Hood Pessimistic About Marijuana Banking Bill Passing This Year
A bill allowing credit unions and banks to serve cannabis-related businesses is unlikely to pass this year, says NCUA board member Rodney Hood. Learn why.
Bill that would allow credit unions and banks to serve some cannabis-related businesses unlikely to pass this year according to NCUA board member.
Congress is unlikely to enact marijuana banking legislation this year, leaving businesses, financial institutions and regulators stuck in limbo, NCUA board member Rodney Hood said Wednesday.
“We do have to face the reality of the legislative calendar,” Hood said at the annual PBC Conference, which brings together businesses, financial institutions, and compliance experts within the cannabis industry. “At this point, I would be surprised if Congress moved on this issue this year—it’s not impossible, but the available time grows short. We’re just a few weeks away from midterm elections, so we’re very likely looking at next year, at the earliest.”
Hood said the failure to enact legislation is keeping everyone involved from doing their jobs, adding that legal cannabis businesses cannot plan for the future and financial institutions struggle with how to serve the industry in states where marijuana is legal.
“And if you’re like me, on the regulatory side of things, the lack of clarity is making it hard for us to tell you all what you need to be doing,” he stated.
Background on the Issue
Hood has been an outspoken advocate of congressional action to provide financial institutions with a regulatory safe harbor in states where marijuana is legal. The House has passed that legislation several times, but the Senate has not considered it. The House also included the marijuana provisions in other must-pass legislation, including a measure increasing competitiveness with China.
The Senate, however, has not agreed to include the provisions in those bills.
The House included cannabis banking provisions in its version of the FY23 defense authorization bill. The Senate has not yet passed its defense authorization bill, but the measure approved by the Senate Armed Services does not address the issue. That means that if the Senate passes its defense bill, the issue will be hammered out in a House-Senate conference.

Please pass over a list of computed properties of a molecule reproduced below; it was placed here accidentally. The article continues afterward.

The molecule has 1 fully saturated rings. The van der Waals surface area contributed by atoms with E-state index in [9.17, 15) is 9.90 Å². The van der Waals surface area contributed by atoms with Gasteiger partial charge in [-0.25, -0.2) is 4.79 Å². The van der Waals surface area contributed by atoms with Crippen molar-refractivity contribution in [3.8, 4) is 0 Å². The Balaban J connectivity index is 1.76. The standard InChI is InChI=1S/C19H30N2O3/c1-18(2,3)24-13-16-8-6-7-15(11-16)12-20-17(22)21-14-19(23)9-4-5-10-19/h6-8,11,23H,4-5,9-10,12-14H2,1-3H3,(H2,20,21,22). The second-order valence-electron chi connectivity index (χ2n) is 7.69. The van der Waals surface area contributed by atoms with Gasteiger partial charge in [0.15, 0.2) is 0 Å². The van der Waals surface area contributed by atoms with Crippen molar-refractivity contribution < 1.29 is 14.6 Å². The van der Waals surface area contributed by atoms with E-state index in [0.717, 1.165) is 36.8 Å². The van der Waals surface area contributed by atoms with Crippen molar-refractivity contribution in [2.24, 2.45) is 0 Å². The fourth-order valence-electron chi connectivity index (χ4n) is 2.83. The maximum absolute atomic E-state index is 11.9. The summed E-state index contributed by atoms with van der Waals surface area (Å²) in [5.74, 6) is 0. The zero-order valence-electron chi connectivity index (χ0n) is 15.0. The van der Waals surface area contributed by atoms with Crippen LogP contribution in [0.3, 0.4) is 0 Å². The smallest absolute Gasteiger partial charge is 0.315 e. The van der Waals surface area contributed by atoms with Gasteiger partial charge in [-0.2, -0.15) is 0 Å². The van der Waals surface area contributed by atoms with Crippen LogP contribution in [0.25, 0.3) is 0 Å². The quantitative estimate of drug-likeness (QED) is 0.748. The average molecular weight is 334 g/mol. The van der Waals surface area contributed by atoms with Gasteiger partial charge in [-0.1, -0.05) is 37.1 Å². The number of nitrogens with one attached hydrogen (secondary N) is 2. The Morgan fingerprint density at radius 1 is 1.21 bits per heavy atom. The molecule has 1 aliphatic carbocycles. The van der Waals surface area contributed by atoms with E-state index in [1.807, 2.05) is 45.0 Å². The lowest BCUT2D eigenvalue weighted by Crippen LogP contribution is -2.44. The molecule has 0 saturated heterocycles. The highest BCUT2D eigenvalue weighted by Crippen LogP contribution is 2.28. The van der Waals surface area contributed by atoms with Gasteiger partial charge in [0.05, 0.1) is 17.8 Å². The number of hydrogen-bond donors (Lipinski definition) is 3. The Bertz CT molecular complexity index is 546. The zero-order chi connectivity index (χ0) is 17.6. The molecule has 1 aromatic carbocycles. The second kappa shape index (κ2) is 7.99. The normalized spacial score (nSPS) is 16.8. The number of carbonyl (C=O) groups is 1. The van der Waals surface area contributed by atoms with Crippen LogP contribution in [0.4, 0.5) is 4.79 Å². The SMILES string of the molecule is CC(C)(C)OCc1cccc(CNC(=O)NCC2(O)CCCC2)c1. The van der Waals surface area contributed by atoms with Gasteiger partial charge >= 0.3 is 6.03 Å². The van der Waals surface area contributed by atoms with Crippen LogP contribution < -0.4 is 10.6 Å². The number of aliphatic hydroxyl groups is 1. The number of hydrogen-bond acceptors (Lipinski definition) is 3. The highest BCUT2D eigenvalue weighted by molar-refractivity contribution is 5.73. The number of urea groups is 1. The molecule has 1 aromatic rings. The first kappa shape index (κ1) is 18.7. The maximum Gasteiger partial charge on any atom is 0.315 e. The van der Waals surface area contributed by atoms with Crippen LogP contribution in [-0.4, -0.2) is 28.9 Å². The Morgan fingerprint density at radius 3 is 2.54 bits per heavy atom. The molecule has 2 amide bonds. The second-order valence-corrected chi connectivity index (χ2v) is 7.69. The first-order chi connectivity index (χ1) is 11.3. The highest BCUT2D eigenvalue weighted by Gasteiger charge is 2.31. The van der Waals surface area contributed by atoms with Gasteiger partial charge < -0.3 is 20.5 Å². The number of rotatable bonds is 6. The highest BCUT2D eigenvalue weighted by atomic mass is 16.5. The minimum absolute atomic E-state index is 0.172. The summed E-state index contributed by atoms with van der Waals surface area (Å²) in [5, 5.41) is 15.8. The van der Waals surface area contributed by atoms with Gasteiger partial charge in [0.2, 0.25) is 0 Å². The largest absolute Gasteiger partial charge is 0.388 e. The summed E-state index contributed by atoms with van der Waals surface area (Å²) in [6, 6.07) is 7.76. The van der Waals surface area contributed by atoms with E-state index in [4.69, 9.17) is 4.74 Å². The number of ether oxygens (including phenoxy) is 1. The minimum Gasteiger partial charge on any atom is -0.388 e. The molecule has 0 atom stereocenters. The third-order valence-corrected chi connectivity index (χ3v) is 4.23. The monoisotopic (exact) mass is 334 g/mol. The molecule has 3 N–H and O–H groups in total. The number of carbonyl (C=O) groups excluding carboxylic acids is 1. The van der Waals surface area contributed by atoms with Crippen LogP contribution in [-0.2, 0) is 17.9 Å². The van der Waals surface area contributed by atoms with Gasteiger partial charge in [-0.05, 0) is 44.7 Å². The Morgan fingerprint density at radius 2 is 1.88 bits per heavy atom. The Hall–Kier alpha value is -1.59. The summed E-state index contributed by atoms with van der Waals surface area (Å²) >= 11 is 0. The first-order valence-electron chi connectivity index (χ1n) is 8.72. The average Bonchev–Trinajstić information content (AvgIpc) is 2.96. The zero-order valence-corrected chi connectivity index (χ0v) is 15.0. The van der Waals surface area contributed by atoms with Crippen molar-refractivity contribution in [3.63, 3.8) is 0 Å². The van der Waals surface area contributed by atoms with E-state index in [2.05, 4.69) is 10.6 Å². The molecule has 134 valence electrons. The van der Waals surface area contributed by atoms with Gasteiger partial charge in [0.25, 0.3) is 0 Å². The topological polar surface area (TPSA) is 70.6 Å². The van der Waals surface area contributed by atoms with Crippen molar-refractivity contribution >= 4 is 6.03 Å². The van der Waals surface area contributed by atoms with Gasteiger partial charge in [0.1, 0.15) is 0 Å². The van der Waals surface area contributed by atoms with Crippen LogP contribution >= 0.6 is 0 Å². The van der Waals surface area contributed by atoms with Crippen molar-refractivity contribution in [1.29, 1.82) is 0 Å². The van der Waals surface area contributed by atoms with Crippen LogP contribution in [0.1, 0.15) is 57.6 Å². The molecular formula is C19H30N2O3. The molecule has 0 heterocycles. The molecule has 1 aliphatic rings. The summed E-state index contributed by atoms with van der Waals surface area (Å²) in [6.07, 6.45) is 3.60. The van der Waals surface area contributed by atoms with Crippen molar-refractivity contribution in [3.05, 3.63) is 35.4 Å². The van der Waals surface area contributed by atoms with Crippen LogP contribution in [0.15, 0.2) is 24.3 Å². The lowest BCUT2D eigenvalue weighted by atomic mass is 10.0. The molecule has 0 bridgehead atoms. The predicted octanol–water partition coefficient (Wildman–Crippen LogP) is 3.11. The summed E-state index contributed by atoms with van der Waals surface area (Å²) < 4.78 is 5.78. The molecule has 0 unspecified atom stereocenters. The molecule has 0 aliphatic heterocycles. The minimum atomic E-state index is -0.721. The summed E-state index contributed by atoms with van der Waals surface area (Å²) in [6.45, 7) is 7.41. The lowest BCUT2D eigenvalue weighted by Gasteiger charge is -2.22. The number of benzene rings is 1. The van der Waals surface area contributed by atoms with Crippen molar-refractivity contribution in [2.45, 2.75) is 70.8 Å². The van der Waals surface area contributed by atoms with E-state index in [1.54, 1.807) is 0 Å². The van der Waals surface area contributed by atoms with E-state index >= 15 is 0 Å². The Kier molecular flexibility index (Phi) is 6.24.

Senate Democrats have introduced a comprehensive marijuana legalization measure that includes banking provisions. One of the bill’s sponsors, Sen. Cory Booker, D-N.J., revealed recently he is willing to consider a more scaled-down version this year. That bill, he said, would include banking provisions.
Hood Calls for Consistency in Regulations
Meanwhile, Hood contended the lack of clarity is causing problems.
He noted that according to press reports, a Vermont credit union that had been serving marijuana-related businesses in that state recently decided to stop.
“With recreational cannabis use now legal in Vermont, the credit union had received a spike in applications from a large number of cannabis enterprises for accounts,” Hood explained. “But they were concerned they did not have the compliance mechanisms in place to service so many new accounts.”
NCUA board member Rodney Hood
He added that several state legislatures have recently enacted legislation intended to make it easier for financial institutions to serve cannabis businesses, but he warned that is not the solution to the problem, saying, “A patchwork of state-level solutions won’t provide the clarity and consistency we need for regulatory purposes.”
What Comes Next?
Hood also revealed that the NCUA has an internal working group focusing on cannabis issues and that he has suggested the formation of an interagency working group to help coordinate efforts.
Last month, the PBC Conference released a directory of financial institutions willing to provide services to marijuana-related businesses.
In releasing the directory, Joshua Radbod, the organization’s co-founder and CEO, said, “This Cannabis Banking Directory is a direct response to one of the questions we hear the most from CRBs (cannabis-related businesses) and partners: ‘We need a bank—who will work with us?’”
Of the 40 financial institutions listed in the directory, ten are credit unions.